Weekly Update, Friday April 29, 2022

The central station of the Las Vegas Convention Center Tesla-tunnel transportation system

Good morning

Sort of a newsletter this morning, thanks in largest part to kind help from Joe Brancatelli.  And a few mainly personal comments from me to start.

I’m just back from five days in Las Vegas, attending the annual National Association of Broadcasters convention and trade show, wearing my new hat of FM radio station owner.  The show was astonishingly poorly organized, but the only comment I’ll make is that I wanted to access the Las Vegas Convention Center Wi-fi while spending long days trudging around the show aisles.  I went to sign up, only to stop dead in my tracks – as you can see from the image, they were asking $80/day for not-very-fast internet.

That vividly exemplifies my perceptions in Vegas this time.  $4.50 for a bottle of water in many vending machines around the town – water that would cost 50c or less at Costco.  One night upon returning to the hotel, I just wanted a quick burger which I ordered from room service.  The cost for a very ordinary burger?  Including tax and tip – $39!

The high costs started immediately upon arrival.  A taxi ride the short distance from the airport to what was formerly the Las Vegas Hilton and now the Westgate (right next to the Convention Center) was $28.  They had credit card charge machines in the cabs, but if you charge your ride, add another 10% for the credit card usage (outrageous profiteering) and then try to work your way through the “suggested tip” options that start at 18% and go up to 40%.

Returning to the airport in a Lyft was $17.  Including credit card fee.  And tip truly optional and not expected.

I realized, when preparing for the journey, that I hadn’t packed any good quality trousers.  No worry, I ordered some from Amazon, plus some other gadgets too, and paid extra for urgent shipping.  They were supposed to arrive on Saturday – the show started on Sunday.  But Amazon used USPS for the last mile delivery, and for “security” the hotel has all packages diverted to an off-site receiving location where security staff pore over them before releasing them to the hotel.  I was told that the two packages would be available on Wednesday, and as of when I checked out Wednesday, they were nowhere to be found.  (Fortunately, the dress style was extremely casual!)

The Westgate is an absolutely horrid hotel, but to be fair, and to put that in perspective, I find that to be true of most Vegas hotels.  They are a bit like airport hotels, in my opinion – they know their guests are “captive” and are people who have not made a special trip just to stay in their hotel.  The veneer of opulence is exceedingly thin, while the patina of greed is becoming more and more apparent at every turn.  When I checked in, the Westgate not only took a credit card imprint, but – for the first time in decades – actually took a $200 deposit off my credit card (rather than just placing a $200 hold as is more common).  I was told it would be adjusted at checkout, meaning I couldn’t just do an electronic checkout when leaving.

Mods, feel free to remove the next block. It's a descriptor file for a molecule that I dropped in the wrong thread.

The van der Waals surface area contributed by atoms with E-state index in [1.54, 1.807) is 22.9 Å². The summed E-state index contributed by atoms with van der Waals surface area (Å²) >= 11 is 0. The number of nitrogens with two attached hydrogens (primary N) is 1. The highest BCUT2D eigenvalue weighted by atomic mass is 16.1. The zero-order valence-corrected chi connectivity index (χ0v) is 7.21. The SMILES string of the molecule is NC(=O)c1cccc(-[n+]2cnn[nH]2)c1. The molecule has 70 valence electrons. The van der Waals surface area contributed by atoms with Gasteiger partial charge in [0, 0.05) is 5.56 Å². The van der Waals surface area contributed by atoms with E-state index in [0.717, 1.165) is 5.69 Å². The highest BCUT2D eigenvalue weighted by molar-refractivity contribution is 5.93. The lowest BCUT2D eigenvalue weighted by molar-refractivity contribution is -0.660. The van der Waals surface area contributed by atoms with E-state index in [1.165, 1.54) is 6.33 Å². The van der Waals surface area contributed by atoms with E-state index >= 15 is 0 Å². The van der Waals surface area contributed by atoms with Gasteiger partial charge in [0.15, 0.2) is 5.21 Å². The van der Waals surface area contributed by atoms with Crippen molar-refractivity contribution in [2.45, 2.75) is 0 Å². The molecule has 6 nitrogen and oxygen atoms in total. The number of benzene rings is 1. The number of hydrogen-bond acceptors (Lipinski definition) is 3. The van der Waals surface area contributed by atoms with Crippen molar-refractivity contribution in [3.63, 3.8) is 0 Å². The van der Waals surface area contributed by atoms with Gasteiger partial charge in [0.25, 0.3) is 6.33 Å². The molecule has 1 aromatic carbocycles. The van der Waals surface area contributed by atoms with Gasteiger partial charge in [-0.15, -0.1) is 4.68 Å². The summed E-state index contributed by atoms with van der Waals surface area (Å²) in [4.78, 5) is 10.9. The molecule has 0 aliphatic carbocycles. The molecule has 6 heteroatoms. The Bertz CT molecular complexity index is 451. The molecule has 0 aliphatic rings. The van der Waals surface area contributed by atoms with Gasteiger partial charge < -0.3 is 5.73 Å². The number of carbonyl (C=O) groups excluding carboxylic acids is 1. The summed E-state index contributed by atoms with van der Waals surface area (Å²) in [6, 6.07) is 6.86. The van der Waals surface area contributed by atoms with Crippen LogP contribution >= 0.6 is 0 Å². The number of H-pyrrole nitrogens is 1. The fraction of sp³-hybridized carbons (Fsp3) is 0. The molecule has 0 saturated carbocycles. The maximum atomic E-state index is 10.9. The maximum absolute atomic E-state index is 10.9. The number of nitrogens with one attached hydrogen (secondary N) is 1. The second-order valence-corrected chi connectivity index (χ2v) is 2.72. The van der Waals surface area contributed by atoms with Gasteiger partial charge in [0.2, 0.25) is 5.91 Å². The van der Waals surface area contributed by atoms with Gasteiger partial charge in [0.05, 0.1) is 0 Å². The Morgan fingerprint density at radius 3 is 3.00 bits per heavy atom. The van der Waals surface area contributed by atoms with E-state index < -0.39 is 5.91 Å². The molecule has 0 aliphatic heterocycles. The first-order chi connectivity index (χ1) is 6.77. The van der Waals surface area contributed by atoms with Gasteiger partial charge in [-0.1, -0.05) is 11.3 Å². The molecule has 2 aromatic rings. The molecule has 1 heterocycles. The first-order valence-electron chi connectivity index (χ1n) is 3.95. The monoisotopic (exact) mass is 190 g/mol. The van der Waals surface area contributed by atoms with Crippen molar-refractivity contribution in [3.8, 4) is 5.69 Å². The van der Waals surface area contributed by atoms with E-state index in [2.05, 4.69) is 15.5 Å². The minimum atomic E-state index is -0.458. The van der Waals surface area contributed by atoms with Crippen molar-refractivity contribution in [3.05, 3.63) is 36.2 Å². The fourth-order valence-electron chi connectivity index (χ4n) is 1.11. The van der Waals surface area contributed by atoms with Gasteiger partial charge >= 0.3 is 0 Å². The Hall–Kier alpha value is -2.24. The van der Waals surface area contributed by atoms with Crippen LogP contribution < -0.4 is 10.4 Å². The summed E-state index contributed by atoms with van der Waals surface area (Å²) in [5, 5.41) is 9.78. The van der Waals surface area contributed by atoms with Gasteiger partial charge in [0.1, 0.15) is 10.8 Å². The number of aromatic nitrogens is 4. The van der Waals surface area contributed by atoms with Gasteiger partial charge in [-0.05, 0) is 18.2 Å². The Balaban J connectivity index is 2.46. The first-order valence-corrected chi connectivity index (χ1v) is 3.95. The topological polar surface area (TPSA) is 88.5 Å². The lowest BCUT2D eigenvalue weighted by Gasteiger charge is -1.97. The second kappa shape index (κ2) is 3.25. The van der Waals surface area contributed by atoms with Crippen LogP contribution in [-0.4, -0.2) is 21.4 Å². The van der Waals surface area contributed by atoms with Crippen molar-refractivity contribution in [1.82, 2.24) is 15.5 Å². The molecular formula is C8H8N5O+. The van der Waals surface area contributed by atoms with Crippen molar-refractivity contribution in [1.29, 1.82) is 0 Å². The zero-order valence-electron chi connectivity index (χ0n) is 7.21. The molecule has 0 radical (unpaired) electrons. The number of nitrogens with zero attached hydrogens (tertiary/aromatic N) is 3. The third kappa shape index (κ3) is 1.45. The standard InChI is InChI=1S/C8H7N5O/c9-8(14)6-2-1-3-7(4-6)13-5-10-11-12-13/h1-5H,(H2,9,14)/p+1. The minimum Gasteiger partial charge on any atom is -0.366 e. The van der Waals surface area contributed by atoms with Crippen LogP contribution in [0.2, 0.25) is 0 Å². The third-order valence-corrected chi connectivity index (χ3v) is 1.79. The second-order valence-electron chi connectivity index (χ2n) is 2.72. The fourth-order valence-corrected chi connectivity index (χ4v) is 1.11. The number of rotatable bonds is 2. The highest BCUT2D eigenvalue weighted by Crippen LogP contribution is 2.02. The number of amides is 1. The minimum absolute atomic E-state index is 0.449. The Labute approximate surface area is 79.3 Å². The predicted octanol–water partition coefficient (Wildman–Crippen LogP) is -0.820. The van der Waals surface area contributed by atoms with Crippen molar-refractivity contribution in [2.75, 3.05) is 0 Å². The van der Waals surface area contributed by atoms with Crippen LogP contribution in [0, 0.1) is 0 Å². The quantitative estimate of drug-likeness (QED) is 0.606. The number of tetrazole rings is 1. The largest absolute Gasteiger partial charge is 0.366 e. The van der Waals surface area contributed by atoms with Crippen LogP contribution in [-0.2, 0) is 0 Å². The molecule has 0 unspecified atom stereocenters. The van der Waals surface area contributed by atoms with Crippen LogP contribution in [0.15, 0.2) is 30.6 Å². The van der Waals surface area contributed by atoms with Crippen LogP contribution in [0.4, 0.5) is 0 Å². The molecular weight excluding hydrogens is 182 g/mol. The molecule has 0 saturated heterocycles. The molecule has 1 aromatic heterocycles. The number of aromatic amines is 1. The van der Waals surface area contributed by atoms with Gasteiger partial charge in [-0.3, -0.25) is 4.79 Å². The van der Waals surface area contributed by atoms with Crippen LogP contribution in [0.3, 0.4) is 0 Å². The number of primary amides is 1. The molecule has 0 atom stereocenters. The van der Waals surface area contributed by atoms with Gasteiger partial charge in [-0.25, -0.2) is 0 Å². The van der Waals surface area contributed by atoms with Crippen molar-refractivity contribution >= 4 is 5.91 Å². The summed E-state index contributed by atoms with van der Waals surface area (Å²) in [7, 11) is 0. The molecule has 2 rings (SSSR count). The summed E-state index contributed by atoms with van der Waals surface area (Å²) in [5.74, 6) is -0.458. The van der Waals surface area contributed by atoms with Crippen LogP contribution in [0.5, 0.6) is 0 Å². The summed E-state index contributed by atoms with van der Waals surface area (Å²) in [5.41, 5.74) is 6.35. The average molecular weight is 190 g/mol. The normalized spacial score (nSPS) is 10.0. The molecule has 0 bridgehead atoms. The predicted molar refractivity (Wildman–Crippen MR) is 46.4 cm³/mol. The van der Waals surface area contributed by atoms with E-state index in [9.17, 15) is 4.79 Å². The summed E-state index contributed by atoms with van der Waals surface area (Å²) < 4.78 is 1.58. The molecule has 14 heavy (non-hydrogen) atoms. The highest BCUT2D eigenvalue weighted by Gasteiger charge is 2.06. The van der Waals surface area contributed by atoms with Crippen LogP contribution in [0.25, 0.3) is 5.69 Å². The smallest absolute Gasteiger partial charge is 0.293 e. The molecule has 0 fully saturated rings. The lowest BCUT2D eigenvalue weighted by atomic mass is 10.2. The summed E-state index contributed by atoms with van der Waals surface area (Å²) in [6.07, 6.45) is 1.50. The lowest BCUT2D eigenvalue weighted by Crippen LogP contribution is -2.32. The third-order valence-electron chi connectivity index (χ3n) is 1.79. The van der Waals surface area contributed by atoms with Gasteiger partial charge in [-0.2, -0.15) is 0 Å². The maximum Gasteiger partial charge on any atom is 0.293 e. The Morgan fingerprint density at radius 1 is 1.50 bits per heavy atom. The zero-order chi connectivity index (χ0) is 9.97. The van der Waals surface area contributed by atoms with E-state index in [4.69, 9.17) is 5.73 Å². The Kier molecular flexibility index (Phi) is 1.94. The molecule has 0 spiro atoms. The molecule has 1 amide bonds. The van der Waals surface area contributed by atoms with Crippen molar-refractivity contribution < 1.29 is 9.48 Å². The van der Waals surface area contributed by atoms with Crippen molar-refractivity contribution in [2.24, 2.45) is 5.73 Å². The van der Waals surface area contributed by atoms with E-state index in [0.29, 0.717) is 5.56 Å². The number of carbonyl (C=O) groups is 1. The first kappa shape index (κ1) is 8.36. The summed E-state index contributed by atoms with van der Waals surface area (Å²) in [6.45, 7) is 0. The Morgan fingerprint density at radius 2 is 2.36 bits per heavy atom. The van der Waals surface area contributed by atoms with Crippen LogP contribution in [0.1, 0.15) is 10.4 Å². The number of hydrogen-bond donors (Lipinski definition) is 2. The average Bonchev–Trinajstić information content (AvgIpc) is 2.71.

The first room had no writing surface at all.  The second room had a writing surface but no chair, and while it had plenty of lights, five of them didn’t work.  Two of them were never fixed.  The bed broke on the second day (no ribald jokes, please!).  The a/c had a worn bearing which meant it was necessary to run the fan at a particular speed (medium) only to minimize the noises from it.

The monorail, fresh from its latest bankruptcy, looks more tattered and dilapidated every time I visit.  Much of the time it was running a “one train every nine minute” service, which is inconvenient and discourages people from using it.  The trains seemed to be running both much more roughly/bumpily than I remember, and also much slower.  I remember how they used to boast how fast the monorail would go in the on-train recorded commentary, now they say nothing about that as we lurch along the track in slow motion.

Talking about public transportation, I had to check out the Elon Musk developed Convention Center transportation system – a series of human-driven Tesla cars running in a narrow tunnel between the two far ends of the sprawling complex, and with a third stop in the middle.  It proved to be exactly as I expected – almost totally and completely useless and laughably inconvenient.  The stops were nowhere close to the actual trade shows, and the time/distance saved walking between points A and B were more than lost by the extra time going from point A to a tunnel entrance, down the escalator, waiting for a car, being driven to the exit you wanted, and then from there back to the show halls and to your point B.

The most extraordinary thing about this utter total nonsense of a “transportation system” is that the Convention Center people themselves love it, and are now expanding the system still further, to travel to more distant places as far away as the airport.  I guess when they are charging $80/day for internet, they’ve money to burn.

An airport connection would be wonderful, but will the taxi lobbyists ever allow that to happen?  The monorail too was originally promised to go to the airport, and also to run down the middle of the strip rather than way behind the hotels, but the taxi lobby and other vested interests made sure the monorail was designed to fail, right from the get-go.